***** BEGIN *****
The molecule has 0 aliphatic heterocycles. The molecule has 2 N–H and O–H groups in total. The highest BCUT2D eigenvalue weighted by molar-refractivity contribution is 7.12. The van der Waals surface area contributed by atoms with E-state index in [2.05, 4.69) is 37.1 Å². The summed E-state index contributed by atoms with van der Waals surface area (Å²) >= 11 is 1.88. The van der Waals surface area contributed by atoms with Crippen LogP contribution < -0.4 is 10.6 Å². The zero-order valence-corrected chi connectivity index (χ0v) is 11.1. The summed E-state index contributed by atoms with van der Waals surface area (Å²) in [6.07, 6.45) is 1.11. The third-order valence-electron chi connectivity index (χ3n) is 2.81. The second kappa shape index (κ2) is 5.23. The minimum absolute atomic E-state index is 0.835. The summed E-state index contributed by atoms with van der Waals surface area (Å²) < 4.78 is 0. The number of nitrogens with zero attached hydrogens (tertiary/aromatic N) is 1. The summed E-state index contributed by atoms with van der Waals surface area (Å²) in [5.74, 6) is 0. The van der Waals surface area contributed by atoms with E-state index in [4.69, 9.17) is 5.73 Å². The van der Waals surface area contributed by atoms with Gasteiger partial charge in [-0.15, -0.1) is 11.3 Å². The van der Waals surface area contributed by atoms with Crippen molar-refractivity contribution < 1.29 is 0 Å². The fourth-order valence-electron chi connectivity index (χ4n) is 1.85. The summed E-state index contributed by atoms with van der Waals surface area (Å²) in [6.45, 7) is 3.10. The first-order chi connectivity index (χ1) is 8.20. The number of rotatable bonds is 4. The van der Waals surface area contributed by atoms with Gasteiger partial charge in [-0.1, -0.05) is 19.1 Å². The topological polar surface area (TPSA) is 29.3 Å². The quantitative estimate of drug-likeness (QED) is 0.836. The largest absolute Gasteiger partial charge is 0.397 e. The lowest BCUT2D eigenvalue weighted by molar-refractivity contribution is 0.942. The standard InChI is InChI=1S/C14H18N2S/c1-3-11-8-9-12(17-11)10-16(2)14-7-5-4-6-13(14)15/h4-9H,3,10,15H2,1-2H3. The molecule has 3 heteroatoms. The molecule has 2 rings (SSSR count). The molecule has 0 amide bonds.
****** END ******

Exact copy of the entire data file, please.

The molecule has 0 aliphatic heterocycles. The molecule has 2 N–H and O–H groups in total. The highest BCUT2D eigenvalue weighted by molar-refractivity contribution is 7.12. The van der Waals surface area contributed by atoms with E-state index in [2.05, 4.69) is 37.1 Å². The summed E-state index contributed by atoms with van der Waals surface area (Å²) >= 11 is 1.88. The van der Waals surface area contributed by atoms with Crippen LogP contribution < -0.4 is 10.6 Å². The zero-order valence-corrected chi connectivity index (χ0v) is 11.1. The summed E-state index contributed by atoms with van der Waals surface area (Å²) in [6.07, 6.45) is 1.11. The third-order valence-electron chi connectivity index (χ3n) is 2.81. The second kappa shape index (κ2) is 5.23. The minimum absolute atomic E-state index is 0.835. The summed E-state index contributed by atoms with van der Waals surface area (Å²) < 4.78 is 0. The number of nitrogens with zero attached hydrogens (tertiary/aromatic N) is 1. The summed E-state index contributed by atoms with van der Waals surface area (Å²) in [5.74, 6) is 0. The van der Waals surface area contributed by atoms with E-state index in [4.69, 9.17) is 5.73 Å². The van der Waals surface area contributed by atoms with Gasteiger partial charge in [-0.15, -0.1) is 11.3 Å². The van der Waals surface area contributed by atoms with Crippen molar-refractivity contribution < 1.29 is 0 Å². The fourth-order valence-electron chi connectivity index (χ4n) is 1.85. The summed E-state index contributed by atoms with van der Waals surface area (Å²) in [6.45, 7) is 3.10. The first-order chi connectivity index (χ1) is 8.20. The number of rotatable bonds is 4. The van der Waals surface area contributed by atoms with Gasteiger partial charge in [-0.1, -0.05) is 19.1 Å². The topological polar surface area (TPSA) is 29.3 Å². The quantitative estimate of drug-likeness (QED) is 0.836. The largest absolute Gasteiger partial charge is 0.397 e. The lowest BCUT2D eigenvalue weighted by molar-refractivity contribution is 0.942. The standard InChI is InChI=1S/C14H18N2S/c1-3-11-8-9-12(17-11)10-16(2)14-7-5-4-6-13(14)15/h4-9H,3,10,15H2,1-2H3. The molecule has 3 heteroatoms. The molecule has 2 rings (SSSR count). The molecule has 0 amide bonds.